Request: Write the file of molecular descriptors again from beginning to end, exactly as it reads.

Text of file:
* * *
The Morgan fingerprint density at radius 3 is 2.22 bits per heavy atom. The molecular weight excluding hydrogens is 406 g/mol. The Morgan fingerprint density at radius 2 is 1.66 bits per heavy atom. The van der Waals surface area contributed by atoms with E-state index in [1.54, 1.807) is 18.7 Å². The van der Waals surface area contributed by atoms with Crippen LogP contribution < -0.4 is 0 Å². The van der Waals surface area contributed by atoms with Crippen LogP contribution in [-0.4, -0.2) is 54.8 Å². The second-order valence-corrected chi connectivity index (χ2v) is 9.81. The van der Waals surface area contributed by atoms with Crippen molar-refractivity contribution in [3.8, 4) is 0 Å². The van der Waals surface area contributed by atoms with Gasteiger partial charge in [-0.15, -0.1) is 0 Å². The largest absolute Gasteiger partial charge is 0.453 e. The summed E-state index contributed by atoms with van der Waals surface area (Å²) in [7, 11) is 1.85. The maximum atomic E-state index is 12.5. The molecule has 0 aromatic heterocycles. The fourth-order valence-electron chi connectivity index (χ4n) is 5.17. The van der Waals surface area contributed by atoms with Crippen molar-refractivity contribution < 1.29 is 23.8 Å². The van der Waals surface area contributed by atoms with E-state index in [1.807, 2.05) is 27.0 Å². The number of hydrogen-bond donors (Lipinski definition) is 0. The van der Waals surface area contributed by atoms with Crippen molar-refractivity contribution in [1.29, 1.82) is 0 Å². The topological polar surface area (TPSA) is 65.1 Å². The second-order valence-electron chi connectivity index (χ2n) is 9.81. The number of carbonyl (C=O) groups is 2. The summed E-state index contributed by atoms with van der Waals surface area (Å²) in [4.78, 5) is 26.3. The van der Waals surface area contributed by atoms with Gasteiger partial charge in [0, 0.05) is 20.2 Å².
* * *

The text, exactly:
The Morgan fingerprint density at radius 3 is 2.22 bits per heavy atom. The molecular weight excluding hydrogens is 406 g/mol. The Morgan fingerprint density at radius 2 is 1.66 bits per heavy atom. The van der Waals surface area contributed by atoms with E-state index in [1.54, 1.807) is 18.7 Å². The van der Waals surface area contributed by atoms with Crippen LogP contribution < -0.4 is 0 Å². The van der Waals surface area contributed by atoms with Crippen LogP contribution in [-0.4, -0.2) is 54.8 Å². The second-order valence-corrected chi connectivity index (χ2v) is 9.81. The van der Waals surface area contributed by atoms with Crippen molar-refractivity contribution in [3.8, 4) is 0 Å². The van der Waals surface area contributed by atoms with Gasteiger partial charge in [-0.15, -0.1) is 0 Å². The largest absolute Gasteiger partial charge is 0.453 e. The summed E-state index contributed by atoms with van der Waals surface area (Å²) in [7, 11) is 1.85. The maximum atomic E-state index is 12.5. The molecule has 0 aromatic heterocycles. The fourth-order valence-electron chi connectivity index (χ4n) is 5.17. The van der Waals surface area contributed by atoms with Crippen molar-refractivity contribution < 1.29 is 23.8 Å². The van der Waals surface area contributed by atoms with E-state index in [1.807, 2.05) is 27.0 Å². The number of hydrogen-bond donors (Lipinski definition) is 0. The van der Waals surface area contributed by atoms with Crippen molar-refractivity contribution in [1.29, 1.82) is 0 Å². The topological polar surface area (TPSA) is 65.1 Å². The second-order valence-electron chi connectivity index (χ2n) is 9.81. The number of carbonyl (C=O) groups is 2. The summed E-state index contributed by atoms with van der Waals surface area (Å²) in [4.78, 5) is 26.3. The van der Waals surface area contributed by atoms with Gasteiger partial charge in [0, 0.05) is 20.2 Å².